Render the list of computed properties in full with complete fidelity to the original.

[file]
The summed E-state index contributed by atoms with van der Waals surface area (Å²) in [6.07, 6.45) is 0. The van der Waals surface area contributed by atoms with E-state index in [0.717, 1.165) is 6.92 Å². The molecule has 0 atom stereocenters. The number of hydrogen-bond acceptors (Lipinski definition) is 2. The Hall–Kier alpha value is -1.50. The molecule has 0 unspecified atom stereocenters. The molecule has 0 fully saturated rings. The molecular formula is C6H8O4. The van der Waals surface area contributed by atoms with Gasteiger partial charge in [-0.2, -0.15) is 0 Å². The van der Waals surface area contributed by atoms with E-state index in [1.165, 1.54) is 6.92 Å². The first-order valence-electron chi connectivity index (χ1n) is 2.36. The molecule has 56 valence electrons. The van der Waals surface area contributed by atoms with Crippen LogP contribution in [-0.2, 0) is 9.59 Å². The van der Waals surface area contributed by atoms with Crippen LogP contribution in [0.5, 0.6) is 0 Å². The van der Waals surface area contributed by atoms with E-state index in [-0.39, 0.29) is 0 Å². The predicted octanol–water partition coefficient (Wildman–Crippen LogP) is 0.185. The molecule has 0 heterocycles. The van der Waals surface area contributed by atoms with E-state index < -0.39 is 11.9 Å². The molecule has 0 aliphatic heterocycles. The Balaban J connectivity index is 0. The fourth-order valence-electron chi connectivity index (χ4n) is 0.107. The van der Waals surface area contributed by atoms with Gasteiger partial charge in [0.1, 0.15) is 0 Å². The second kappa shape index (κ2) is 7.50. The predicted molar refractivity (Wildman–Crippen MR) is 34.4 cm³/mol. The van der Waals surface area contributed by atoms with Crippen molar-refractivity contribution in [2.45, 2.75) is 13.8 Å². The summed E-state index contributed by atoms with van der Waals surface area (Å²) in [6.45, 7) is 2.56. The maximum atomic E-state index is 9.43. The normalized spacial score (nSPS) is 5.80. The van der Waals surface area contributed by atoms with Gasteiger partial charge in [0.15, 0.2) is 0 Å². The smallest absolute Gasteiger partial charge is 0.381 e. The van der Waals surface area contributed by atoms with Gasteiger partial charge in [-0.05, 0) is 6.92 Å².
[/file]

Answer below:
The summed E-state index contributed by atoms with van der Waals surface area (Å²) in [6.07, 6.45) is 0. The van der Waals surface area contributed by atoms with E-state index in [0.717, 1.165) is 6.92 Å². The molecule has 0 atom stereocenters. The number of hydrogen-bond acceptors (Lipinski definition) is 2. The Hall–Kier alpha value is -1.50. The molecule has 0 unspecified atom stereocenters. The molecule has 0 fully saturated rings. The molecular formula is C6H8O4. The van der Waals surface area contributed by atoms with Gasteiger partial charge in [-0.2, -0.15) is 0 Å². The van der Waals surface area contributed by atoms with E-state index in [1.165, 1.54) is 6.92 Å². The first-order valence-electron chi connectivity index (χ1n) is 2.36. The molecule has 56 valence electrons. The van der Waals surface area contributed by atoms with Crippen LogP contribution in [-0.2, 0) is 9.59 Å². The van der Waals surface area contributed by atoms with Crippen LogP contribution in [0.5, 0.6) is 0 Å². The van der Waals surface area contributed by atoms with E-state index in [-0.39, 0.29) is 0 Å². The predicted octanol–water partition coefficient (Wildman–Crippen LogP) is 0.185. The molecule has 0 heterocycles. The van der Waals surface area contributed by atoms with E-state index < -0.39 is 11.9 Å². The molecule has 0 aliphatic heterocycles. The Balaban J connectivity index is 0. The fourth-order valence-electron chi connectivity index (χ4n) is 0.107. The van der Waals surface area contributed by atoms with Gasteiger partial charge in [0.1, 0.15) is 0 Å². The second kappa shape index (κ2) is 7.50. The predicted molar refractivity (Wildman–Crippen MR) is 34.4 cm³/mol. The van der Waals surface area contributed by atoms with Crippen molar-refractivity contribution in [2.45, 2.75) is 13.8 Å². The summed E-state index contributed by atoms with van der Waals surface area (Å²) in [6.45, 7) is 2.56. The maximum atomic E-state index is 9.43. The normalized spacial score (nSPS) is 5.80. The van der Waals surface area contributed by atoms with Gasteiger partial charge in [0.15, 0.2) is 0 Å². The smallest absolute Gasteiger partial charge is 0.381 e. The van der Waals surface area contributed by atoms with Gasteiger partial charge in [-0.05, 0) is 6.92 Å².